Arts and Entertainment
Hare’s a riddle: Kit Williams with the treasure linked to Masquerade
booksRiddling trilogy could net you $3m
Arts and Entertainment
Alex Kapranos of Franz Ferdinand performs live
music Pro-independence show to take place four days before vote
News
news Video - hailed as 'most original' since Benedict Cumberbatch's
News
i100
Life and Style
The longer David Sedaris had his Fitbit, the further afield his walks took him through the West Sussex countryside
lifeDavid Sedaris: What I learnt from my fitness tracker about the world
Arts and Entertainment
Word master: Self holds up a copy of his novel ‘Umbrella’
booksUnlike 'talented mediocrity' George Orwell, you must approach this writer dictionary in hand
News
i100
Latest stories from i100
Have you tried new the Independent Digital Edition apps?
Independent Dating
and  

By clicking 'Search' you
are agreeing to our
Terms of Use.

iJobs Job Widget
iJobs General

SQL Implementation Consultant (VB,C#, SQL, Java, Eclipse, integ

£40000 - £50000 per annum + benefits+bonus+package: Harrington Starr: SQL Impl...

SQL Technical Implementation Consultant (Java, BA, Oracle, VBA)

£45000 - £55000 per annum + Benefits + Bonus: Harrington Starr: SQL Technical ...

Head of IT (Windows, Server, VMware, SAN, Fidessa, Equities)

£85000 per annum: Harrington Starr: Head of IT (Windows, Server, VMware, SAN, ...

Lead C# Developer (.Net, nHibernate, MVC, SQL) Surrey

£55000 - £60000 per annum + Benefits + Bonus: Harrington Starr: Lead C# Develo...

Day In a Page

'I’ll tell you what I would not serve - lamb and potatoes': US ambassador hits out at stodgy British food served at diplomatic dinners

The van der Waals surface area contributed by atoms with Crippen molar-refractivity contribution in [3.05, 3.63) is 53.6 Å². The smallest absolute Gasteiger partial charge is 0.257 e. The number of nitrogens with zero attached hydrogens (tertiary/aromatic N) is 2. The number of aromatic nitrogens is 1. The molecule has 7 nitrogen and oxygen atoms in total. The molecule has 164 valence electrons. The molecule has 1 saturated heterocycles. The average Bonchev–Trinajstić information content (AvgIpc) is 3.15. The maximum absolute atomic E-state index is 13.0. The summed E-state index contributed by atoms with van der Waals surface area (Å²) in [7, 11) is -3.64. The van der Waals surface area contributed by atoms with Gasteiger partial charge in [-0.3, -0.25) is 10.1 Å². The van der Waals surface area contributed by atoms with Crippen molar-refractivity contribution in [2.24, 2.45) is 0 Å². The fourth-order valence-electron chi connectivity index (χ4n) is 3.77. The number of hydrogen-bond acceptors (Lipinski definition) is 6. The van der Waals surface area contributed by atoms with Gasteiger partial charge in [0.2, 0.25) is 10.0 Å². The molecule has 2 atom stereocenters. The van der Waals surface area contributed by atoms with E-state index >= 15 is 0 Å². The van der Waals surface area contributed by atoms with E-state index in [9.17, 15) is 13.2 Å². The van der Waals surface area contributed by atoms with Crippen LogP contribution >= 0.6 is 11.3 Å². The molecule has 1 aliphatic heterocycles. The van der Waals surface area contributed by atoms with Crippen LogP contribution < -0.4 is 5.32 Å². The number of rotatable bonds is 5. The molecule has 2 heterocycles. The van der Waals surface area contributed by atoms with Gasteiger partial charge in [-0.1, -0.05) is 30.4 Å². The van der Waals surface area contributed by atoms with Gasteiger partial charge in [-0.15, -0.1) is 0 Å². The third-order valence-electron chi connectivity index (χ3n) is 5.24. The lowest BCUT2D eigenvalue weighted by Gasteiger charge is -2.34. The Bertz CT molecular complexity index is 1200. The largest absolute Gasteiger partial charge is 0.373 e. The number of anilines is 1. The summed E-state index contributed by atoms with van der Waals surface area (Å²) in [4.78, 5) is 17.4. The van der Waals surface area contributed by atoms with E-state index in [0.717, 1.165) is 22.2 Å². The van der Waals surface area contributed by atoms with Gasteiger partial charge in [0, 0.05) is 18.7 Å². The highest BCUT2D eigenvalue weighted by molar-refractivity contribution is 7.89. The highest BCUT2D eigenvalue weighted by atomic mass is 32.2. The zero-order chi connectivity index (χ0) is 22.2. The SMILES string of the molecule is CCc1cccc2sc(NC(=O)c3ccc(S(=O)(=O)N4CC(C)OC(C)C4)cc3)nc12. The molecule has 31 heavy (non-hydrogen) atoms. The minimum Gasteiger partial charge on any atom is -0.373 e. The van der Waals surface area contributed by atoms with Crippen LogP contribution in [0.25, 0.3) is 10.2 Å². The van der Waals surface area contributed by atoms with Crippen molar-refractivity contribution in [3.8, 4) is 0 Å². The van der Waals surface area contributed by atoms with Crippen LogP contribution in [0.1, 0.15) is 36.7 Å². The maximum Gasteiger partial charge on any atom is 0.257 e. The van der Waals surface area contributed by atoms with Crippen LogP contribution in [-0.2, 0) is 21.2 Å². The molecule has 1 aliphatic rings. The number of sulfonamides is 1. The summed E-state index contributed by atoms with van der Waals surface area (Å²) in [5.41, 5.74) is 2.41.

'I’ll tell you what I would not serve - lamb and potatoes'

US ambassador hits out at stodgy British food
Radio Times female powerlist: A 'revolution' in TV gender roles

A 'revolution' in TV gender roles

Inside the Radio Times female powerlist
Endgame: James Frey's literary treasure hunt

James Frey's literary treasure hunt

Riddling trilogy could net you $3m
Fitbit: Because the tingle feels so good

Fitbit: Because the tingle feels so good

What David Sedaris learnt about the world from his fitness tracker
Saudis risk new Muslim division with proposal to move Mohamed’s tomb

Saudis risk new Muslim division with proposal to move Mohamed’s tomb

Second-holiest site in Islam attracts millions of pilgrims each year
Alexander Fury: The designer names to look for at fashion week this season

The big names to look for this fashion week

This week, designers begin to show their spring 2015 collections in New York
Will Self: 'I like Orwell's writing as much as the next talented mediocrity'

'I like Orwell's writing as much as the next talented mediocrity'

Will Self takes aim at Orwell's rules for writing plain English
Meet Afghanistan's middle-class paint-ballers

Meet Afghanistan's middle-class paint-ballers

Toy guns proving a popular diversion in a country flooded with the real thing
Al Pacino wows Venice

Al Pacino wows Venice

Ham among the brilliance as actor premieres two films at festival
Neil Lawson Baker interview: ‘I’ve gained so much from art. It’s only right to give something back’.

Neil Lawson Baker interview

‘I’ve gained so much from art. It’s only right to give something back’.
The other Mugabe who is lining up for the Zimbabwean presidency

The other Mugabe who is lining up for the Zimbabwean presidency

Wife of President Robert Mugabe appears to have her sights set on succeeding her husband
The model of a gadget launch: Cultivate an atmosphere of mystery and excitement to sell stuff people didn't realise they needed

The model for a gadget launch

Cultivate an atmosphere of mystery and excitement to sell stuff people didn't realise they needed
Alice Roberts: She's done pretty well, for a boffin without a beard

She's done pretty well, for a boffin without a beard

Alice Roberts talks about her new book on evolution - and why her early TV work drew flak from (mostly male) colleagues
Get well soon, Joan Rivers - an inspiration, whether she likes it or not

Get well soon, Joan Rivers

She is awful. But she's also wonderful, not in spite of but because of the fact she's forever saying appalling things, argues Ellen E Jones
Doctor Who Into the Dalek review: A classic sci-fi adventure with all the spectacle of a blockbuster

A fresh take on an old foe

Doctor Who Into the Dalek more than compensated for last week's nonsensical offering